Howl and other poems by Allen Ginsberg

For recent clubs, I have started trying to introduce the reading of a little poetry. I don’t read enough of it, and so a club week is the perfect excuse. Today’s book is one I’ve owned for decades; it was second hand when I got my copy, and is in a bit of a grungy state; but it was an early acquisition for me of a Beat poet, and has stayed with me since my teens. The book is “Howl and other poems” and the author Allen Ginsberg.

Ginsberg has already made an appearance here on the Ramblings; back in 2016, I covered volume 5 in the Penguin Modern Poets series, where he was joined by two other Beat poets, Gregory Corso and Lawrence Ferlinghetti. I shared then my delight at re-encountering Ginsberg and the musicality of his poetry; and that element was certainly present in “Howl”.

The long title poem is probably the poet’s most famous and notorious work, and was banned and then subject to a long court trial, finally being judged to be not obscene. It dealt with subjects like sex, drugs, mental health and homosexuality, so was of course bound to cause controversy. And the opening lines are justifiably famous:

I saw the best minds of my generation destroyed by madness,
     starving hysterical naked,
dragging themselves through the negro streets at dawn looking for
     an angry fix,
angelheaded hipsters burning for the ancient heavenly connection
     to the starry dynamo in the machinery of night,
who poverty and tatters and hollow-eyed and high sat up smoking
     in the supernatural darkness of cold-water flats floating
     across the tops of cities contemplating jazz…

(I reproduce the layout and line endings as they appear in my edition)

The poem is a strikingly vivid and multi-layered, full of autobiographical allusions to fellow authors like Burroughs, Kerouac and Neal Cassady, as well as events from Ginsberg’s life. It’s a stunning and memorable work and I can understand the impact it had at the time.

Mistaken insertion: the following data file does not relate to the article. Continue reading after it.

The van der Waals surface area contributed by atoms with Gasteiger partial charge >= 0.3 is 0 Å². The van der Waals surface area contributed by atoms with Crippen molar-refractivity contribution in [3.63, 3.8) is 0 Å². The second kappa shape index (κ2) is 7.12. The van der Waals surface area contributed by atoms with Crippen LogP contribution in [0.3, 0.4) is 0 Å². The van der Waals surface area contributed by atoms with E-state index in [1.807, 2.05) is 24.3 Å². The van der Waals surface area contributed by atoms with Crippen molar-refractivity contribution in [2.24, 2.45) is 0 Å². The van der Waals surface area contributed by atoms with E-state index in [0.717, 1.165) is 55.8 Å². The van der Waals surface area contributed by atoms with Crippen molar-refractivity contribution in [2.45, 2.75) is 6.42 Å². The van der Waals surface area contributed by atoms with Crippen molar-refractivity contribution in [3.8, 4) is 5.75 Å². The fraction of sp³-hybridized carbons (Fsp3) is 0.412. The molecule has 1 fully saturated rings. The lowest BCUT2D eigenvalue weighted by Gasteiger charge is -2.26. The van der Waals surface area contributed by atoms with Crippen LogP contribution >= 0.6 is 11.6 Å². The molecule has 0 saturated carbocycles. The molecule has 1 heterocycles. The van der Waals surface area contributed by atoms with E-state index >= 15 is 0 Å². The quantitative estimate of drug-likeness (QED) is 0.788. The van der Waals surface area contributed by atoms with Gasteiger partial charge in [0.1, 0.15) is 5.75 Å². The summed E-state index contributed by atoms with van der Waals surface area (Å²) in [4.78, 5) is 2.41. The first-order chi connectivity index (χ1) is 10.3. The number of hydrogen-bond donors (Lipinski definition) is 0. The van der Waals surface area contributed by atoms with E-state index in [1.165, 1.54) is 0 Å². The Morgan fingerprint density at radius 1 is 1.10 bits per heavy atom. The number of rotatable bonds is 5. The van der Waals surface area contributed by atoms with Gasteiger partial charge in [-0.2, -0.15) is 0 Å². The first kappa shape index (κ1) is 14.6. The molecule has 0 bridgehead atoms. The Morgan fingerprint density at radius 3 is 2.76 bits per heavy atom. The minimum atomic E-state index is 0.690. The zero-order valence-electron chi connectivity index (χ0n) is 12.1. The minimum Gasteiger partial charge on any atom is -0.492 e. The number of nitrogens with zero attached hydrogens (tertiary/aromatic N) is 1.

Allen Ginsberg 1979 (Dijk, Hans van / Anefo / CC0 – via Wikimedia Commons)

Other poems in the volume include “A Supermarket in California” and “Sunflower Sutra” , both of which appeared in the Penguin volume. These share the musical quality of much of Ginsberg’s verse, and as I commented at the time, it’s not really surprising he recorded his own work, whether in poetic or song format, as well as appearing on an album with The Clash.

As I mentioned above, I first read Ginsberg (and indeed all the Beats) back in my teens; I’ve not revisited many recently and there is always that question of how well the work will hold up and how much it’s dated (also bearing in mind that when I first read the books some of the writers were alive, and some only recently deceased – we’re talking quite a while ago…) With “Howl” itself, whilst I loved the lyricism, I picked up elements of misogyny lurking to which I might have been less sensitive in the past. The lauding of Neil Cassady because of the number of women he screwed and then abandoned isn’t something I’m particularly comfortable with; and there is an element of scorn for women at times which may stem from Ginsberg’s own sexual preferences.

However, putting that caveat aside, I found much to love in the poetry of Allen Ginsberg. There is some really powerful and beautiful imagery, a sense of despair at the state of the world and, I think, a plea for understanding and the tolerance of individuality. In these modern times where conformity is ever more expected, we could all do with a little more empathy with our fellow humans.